Week Five Blog Post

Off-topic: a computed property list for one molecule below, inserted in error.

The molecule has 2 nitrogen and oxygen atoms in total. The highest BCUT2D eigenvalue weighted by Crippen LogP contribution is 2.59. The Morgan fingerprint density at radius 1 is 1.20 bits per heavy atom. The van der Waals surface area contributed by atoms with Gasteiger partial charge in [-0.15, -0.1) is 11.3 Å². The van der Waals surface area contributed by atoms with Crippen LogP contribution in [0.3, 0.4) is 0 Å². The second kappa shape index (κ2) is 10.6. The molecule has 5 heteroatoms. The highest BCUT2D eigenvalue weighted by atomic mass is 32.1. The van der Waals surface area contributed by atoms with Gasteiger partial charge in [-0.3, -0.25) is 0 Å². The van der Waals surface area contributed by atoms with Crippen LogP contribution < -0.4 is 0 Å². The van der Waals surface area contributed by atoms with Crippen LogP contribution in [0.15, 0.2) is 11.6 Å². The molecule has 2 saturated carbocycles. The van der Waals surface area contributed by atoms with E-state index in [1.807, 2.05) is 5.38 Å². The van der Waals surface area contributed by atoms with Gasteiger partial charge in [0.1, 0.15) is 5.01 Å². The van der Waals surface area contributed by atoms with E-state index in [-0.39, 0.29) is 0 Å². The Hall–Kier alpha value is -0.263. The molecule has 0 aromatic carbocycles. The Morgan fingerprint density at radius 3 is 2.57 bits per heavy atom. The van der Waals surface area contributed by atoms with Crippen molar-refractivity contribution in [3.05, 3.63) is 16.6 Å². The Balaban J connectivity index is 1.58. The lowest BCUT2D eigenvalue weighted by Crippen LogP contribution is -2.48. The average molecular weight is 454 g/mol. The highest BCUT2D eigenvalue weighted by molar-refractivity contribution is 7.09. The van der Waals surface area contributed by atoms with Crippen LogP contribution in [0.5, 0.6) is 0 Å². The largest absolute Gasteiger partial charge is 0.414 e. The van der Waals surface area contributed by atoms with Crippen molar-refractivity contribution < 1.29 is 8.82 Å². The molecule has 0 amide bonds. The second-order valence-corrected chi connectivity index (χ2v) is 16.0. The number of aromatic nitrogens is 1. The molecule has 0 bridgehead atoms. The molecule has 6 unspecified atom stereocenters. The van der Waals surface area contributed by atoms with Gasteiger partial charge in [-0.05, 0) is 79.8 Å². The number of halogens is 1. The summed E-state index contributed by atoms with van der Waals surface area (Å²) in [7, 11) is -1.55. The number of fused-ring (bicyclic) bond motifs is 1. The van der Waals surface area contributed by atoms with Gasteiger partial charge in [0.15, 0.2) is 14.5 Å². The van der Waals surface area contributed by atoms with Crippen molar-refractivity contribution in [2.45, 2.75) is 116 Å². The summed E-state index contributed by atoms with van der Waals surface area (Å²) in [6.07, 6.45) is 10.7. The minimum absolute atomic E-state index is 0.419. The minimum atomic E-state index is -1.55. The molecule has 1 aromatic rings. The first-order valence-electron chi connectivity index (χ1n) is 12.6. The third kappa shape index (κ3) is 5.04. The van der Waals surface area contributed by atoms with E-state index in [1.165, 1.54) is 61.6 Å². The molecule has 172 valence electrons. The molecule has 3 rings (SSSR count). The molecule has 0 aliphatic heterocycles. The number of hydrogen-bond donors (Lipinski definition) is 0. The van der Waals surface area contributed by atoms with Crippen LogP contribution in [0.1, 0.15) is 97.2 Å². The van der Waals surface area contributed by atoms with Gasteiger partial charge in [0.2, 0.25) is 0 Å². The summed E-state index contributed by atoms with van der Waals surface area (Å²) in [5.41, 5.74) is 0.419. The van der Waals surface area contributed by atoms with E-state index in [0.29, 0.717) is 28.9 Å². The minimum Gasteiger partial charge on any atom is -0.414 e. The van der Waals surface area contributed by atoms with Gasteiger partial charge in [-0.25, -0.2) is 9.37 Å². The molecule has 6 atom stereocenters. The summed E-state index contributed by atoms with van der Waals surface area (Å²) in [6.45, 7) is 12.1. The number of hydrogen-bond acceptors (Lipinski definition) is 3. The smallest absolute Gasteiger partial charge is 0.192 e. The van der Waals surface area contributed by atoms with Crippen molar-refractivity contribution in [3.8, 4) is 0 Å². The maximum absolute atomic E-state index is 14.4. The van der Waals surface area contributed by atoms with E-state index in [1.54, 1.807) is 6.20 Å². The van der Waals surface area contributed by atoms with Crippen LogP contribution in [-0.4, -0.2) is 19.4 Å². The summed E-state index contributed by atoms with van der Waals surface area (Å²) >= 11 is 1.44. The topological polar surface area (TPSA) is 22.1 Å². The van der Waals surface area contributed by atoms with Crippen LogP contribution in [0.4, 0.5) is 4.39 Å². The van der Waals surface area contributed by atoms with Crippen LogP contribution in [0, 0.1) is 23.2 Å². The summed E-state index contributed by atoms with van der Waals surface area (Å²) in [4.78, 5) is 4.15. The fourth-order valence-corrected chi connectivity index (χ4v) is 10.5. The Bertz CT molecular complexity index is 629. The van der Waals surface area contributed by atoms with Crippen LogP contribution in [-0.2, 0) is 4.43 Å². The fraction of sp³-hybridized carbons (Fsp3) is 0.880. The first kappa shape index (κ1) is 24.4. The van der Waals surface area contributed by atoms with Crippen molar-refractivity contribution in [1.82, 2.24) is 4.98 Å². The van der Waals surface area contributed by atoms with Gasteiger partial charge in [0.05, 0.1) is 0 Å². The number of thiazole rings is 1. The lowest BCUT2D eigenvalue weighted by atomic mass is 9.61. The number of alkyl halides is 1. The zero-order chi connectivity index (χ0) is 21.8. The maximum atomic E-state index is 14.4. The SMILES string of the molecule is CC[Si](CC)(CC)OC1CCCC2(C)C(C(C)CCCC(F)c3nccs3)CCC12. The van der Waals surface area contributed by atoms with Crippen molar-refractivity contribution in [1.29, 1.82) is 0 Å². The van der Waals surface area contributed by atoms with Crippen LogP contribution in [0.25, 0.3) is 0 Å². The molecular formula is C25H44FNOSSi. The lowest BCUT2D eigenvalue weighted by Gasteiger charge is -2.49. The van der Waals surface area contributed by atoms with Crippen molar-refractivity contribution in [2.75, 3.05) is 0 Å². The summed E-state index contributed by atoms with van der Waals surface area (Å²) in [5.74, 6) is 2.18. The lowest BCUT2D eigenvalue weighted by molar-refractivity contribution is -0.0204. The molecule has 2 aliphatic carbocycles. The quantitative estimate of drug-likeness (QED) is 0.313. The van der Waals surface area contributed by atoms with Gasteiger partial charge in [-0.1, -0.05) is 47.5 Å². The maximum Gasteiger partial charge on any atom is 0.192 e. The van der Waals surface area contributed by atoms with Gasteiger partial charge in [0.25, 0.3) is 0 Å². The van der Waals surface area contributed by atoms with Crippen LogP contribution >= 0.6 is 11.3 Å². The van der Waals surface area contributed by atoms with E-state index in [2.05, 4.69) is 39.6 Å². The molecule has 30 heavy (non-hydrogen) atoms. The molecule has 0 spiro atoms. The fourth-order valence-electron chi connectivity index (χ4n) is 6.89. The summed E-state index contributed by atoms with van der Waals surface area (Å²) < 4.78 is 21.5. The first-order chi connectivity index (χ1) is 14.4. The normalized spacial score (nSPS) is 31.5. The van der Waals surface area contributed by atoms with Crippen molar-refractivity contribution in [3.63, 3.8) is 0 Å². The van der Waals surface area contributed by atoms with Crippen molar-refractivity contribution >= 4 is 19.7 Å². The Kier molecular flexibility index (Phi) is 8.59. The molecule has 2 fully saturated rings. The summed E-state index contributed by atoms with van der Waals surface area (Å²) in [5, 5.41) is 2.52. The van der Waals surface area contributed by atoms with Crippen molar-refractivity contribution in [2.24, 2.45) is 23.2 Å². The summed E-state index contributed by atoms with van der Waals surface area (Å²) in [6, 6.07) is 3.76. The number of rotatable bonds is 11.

Throughout Dan Strehl’s review, I noticed the repetitive theme of socioeconomic class playing a large role in Mexican recipes published in 19th century cookbooks. Pinedo was able to publish more elaborate and flavorful Mexican recipes due to her elevated status, but most Mexican recipes from the time were more simplified and published by Anglo authors. These recipes made it to Anglo cookbooks because the authors were introduced to them by hispanic home servants, reiterating the influence of socioeconomic status on the reach of one’s recipes. These women were also not credited to the fullest extent, merely called “Mrs. A” or “Mrs. B,” further denying them any recognition in the future for their efforts. I thought it was interesting that some of the first cooking manuscripts from Mexico were written in convents, which would have had the collective resources to record and preserve their inherited recipes. In the late 19th century, more cookbooks began to have “Spanish” sections, though these books were still published by Anglo authors. Although their cookbooks were still few and far between, hispanic authors began to publish in the 1930s. I wondered if this was because Mexican cuisine needed to become more marketable to Americans before hispanic authors could publish cookbooks of their own, or if they were unable to publish due to discrimination before this time. I think that Pinedo had the resources to publish her own book the way that she wanted it to be at the time, which was probably not a luxury other hispanic women enjoyed. Strehl also highlighted the importance of Pinedo’s family in her cookbook, which was reinforced by Valle’s review. Valle focused more on Pinedo’s family history and how it influenced her recipes. I think the most interesting family aspect of Pinedo’s cookbook is its intention; meant for her nieces to have family recipes to learn and pass on in a world becoming increasingly influenced by Anglo men. She named pudding recipes after her family members, and I think it goes to show how much love and joy she baked into her cookbook. It goes back to a very family-centric way of eating food as a way to spend time with loved ones.

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